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Crossing the Boundary by Kevin Pietersen

Release date: 08th September, 2006
Publisher: Ebury Press

List Price: 18.99
Our Price: 9.49
You Save: 9.5 (50%)
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Crossing the Boundary
By Kevin Pietersen
Ebury Press price: £9.49 saving 50% on rrp

At first glance, publishing another autobiography of a cricketer who has played less than two years at international level may be seen as folly on a par with offering £5million for a five-book deal to a 20-year old Premiership footballer with anger management issues.

Yet what makes Kevin Pietersen's effort likelier to succeed than his footballing counterpart, both commercially and critically, is that he is a man with a story to tell.

Born in South Africa to an English mother and an Afrikaans father, Pietersen grew up in a comfortable rather than affluent environment. With three brothers, he made the most of an outdoor lifestyle which promoted sport and physical exercise as essential parts of an all-round education.

But having risen rapidly through the ranks of junior representative cricket and into the Kwazulu Natal state side, he was dropped from the team in favour of a coloured player as a result of South Africa's quota system. Following a meeting with Ali Bacher, head of South African cricket, which left him pessimistic about his future chances, he decided to accept a contract with Nottinghamshire and leave the country of his birth for good.

Pietersen was hugely successful at Nottinghamshire and was soon considered a future England player. Although he had a British passport courtesy of his mother's origins, he still had to complete a four-year residency qualification, but as soon as he did, he was selected for the England one-day side and the rest, of course, is history. His impact was immediate: he scored three centuries in the one-day series in South Africa in 2005 before playing a major role in England's capture of the Ashes last year.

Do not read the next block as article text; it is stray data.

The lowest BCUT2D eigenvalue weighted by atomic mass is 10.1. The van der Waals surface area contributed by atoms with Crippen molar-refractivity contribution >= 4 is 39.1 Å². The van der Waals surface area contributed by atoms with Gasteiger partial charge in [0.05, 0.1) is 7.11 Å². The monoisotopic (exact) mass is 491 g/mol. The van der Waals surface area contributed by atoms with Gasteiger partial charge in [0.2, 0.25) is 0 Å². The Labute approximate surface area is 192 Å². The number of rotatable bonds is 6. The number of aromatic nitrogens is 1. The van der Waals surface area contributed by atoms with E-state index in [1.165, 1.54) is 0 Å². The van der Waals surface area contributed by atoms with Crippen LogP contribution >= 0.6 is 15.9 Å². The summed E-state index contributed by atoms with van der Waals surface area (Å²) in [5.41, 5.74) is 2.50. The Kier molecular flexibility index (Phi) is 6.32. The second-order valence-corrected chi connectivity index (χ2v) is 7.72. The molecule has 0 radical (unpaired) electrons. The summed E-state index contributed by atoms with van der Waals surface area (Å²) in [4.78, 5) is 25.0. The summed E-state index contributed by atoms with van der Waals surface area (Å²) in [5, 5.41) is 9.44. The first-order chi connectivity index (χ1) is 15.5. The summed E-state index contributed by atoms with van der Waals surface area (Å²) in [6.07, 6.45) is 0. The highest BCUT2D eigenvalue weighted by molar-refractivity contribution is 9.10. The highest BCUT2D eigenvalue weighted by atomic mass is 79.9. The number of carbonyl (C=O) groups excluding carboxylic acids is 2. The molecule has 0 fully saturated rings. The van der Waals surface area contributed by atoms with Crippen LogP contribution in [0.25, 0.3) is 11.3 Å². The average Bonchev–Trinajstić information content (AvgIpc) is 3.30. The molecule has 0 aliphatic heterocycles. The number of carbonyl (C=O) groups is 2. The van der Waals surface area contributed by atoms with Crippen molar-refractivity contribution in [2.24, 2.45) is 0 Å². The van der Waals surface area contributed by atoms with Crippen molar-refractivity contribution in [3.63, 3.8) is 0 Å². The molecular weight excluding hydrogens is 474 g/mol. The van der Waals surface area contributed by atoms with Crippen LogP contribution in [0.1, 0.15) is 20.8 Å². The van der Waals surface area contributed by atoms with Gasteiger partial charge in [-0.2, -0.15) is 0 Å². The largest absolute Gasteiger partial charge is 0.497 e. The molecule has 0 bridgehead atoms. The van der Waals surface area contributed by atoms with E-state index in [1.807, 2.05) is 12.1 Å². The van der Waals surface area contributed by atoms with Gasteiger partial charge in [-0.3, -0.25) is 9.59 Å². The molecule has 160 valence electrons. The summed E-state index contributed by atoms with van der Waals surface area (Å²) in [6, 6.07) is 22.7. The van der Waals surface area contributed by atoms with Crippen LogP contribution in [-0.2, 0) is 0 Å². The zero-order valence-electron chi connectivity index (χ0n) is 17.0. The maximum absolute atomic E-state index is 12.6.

In addition to his cricket, Pietersen has become something of a style icon. His infamous hairstyles, tattoos and penchant for expensive jewellery have provided ample material for other sections of newspapers as well as the sports pages.

For most of this enjoyable book, however, one can hear the authentic voice of Pietersen. His passion for cricket, his obvious self-confidence are all on show and for this we must thank his ghost-writer, Paul Newman. As was the case with his previous collaboration with Nasser Hussain during the writing of his autobiography, 'Playing with Fire', Newman has ensured his subject does not sounds as though he has swallowed a dictionary.

While the main talking point in Pietersen's book is his exit from South Africa and the reasons for it, there are several other controversial areas which, thankfully, he does not attempt to gloss over. For example, his success at Nottinghamshire was tempered by a clash of personalities with coach Mike Newell and captain Jason Gallian and the pair do not escape some acerbic comments. Likewise, Pietersen is singularly unimpressed with the behaviour and demeanour of South African captain Graeme Smith.

As a result of the Nottinghamshire episode, rumours began to circulate which suggested that Pietersen was a difficult person to deal with and not a team man. For a while, this almost put paid to his international progress, but as this autobiography reveals, he has a disarming charm that has allowed him to quickly establish friends and compete on the same level as the world's best cricketers. As Duncan Fletcher, the dour England coach, remarks about the composition of a team with Pietersen in it: "You've got to have the odd nutter." Pietersen fits the bill ideally.

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